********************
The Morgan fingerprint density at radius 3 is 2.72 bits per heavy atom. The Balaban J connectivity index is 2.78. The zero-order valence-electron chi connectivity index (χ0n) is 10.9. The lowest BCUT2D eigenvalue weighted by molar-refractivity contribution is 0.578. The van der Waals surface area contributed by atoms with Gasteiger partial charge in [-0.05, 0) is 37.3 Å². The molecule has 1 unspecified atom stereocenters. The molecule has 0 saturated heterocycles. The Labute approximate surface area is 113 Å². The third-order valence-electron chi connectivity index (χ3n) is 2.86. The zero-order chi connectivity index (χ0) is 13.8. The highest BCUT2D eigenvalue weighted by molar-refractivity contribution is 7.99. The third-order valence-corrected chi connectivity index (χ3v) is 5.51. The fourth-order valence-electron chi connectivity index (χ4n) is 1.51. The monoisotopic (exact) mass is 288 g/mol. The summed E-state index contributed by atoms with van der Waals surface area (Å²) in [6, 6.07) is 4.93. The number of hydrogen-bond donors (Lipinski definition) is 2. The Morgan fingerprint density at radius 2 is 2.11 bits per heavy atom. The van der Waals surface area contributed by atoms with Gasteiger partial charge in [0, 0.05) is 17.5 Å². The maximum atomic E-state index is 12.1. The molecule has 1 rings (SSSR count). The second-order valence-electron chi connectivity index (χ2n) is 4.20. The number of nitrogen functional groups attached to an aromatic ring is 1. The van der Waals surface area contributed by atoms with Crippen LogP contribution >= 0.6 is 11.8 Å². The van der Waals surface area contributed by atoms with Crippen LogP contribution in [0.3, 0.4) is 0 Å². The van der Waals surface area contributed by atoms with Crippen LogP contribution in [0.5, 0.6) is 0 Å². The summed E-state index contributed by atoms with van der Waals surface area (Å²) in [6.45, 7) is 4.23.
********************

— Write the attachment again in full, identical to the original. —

The Morgan fingerprint density at radius 3 is 2.72 bits per heavy atom. The Balaban J connectivity index is 2.78. The zero-order valence-electron chi connectivity index (χ0n) is 10.9. The lowest BCUT2D eigenvalue weighted by molar-refractivity contribution is 0.578. The van der Waals surface area contributed by atoms with Gasteiger partial charge in [-0.05, 0) is 37.3 Å². The molecule has 1 unspecified atom stereocenters. The molecule has 0 saturated heterocycles. The Labute approximate surface area is 113 Å². The third-order valence-electron chi connectivity index (χ3n) is 2.86. The zero-order chi connectivity index (χ0) is 13.8. The highest BCUT2D eigenvalue weighted by molar-refractivity contribution is 7.99. The third-order valence-corrected chi connectivity index (χ3v) is 5.51. The fourth-order valence-electron chi connectivity index (χ4n) is 1.51. The monoisotopic (exact) mass is 288 g/mol. The summed E-state index contributed by atoms with van der Waals surface area (Å²) in [6, 6.07) is 4.93. The number of hydrogen-bond donors (Lipinski definition) is 2. The Morgan fingerprint density at radius 2 is 2.11 bits per heavy atom. The van der Waals surface area contributed by atoms with Gasteiger partial charge in [0, 0.05) is 17.5 Å². The maximum atomic E-state index is 12.1. The molecule has 1 rings (SSSR count). The second-order valence-electron chi connectivity index (χ2n) is 4.20. The number of nitrogen functional groups attached to an aromatic ring is 1. The van der Waals surface area contributed by atoms with Crippen LogP contribution >= 0.6 is 11.8 Å². The van der Waals surface area contributed by atoms with Crippen LogP contribution in [0.3, 0.4) is 0 Å². The van der Waals surface area contributed by atoms with Crippen LogP contribution in [0.5, 0.6) is 0 Å². The summed E-state index contributed by atoms with van der Waals surface area (Å²) in [6.45, 7) is 4.23.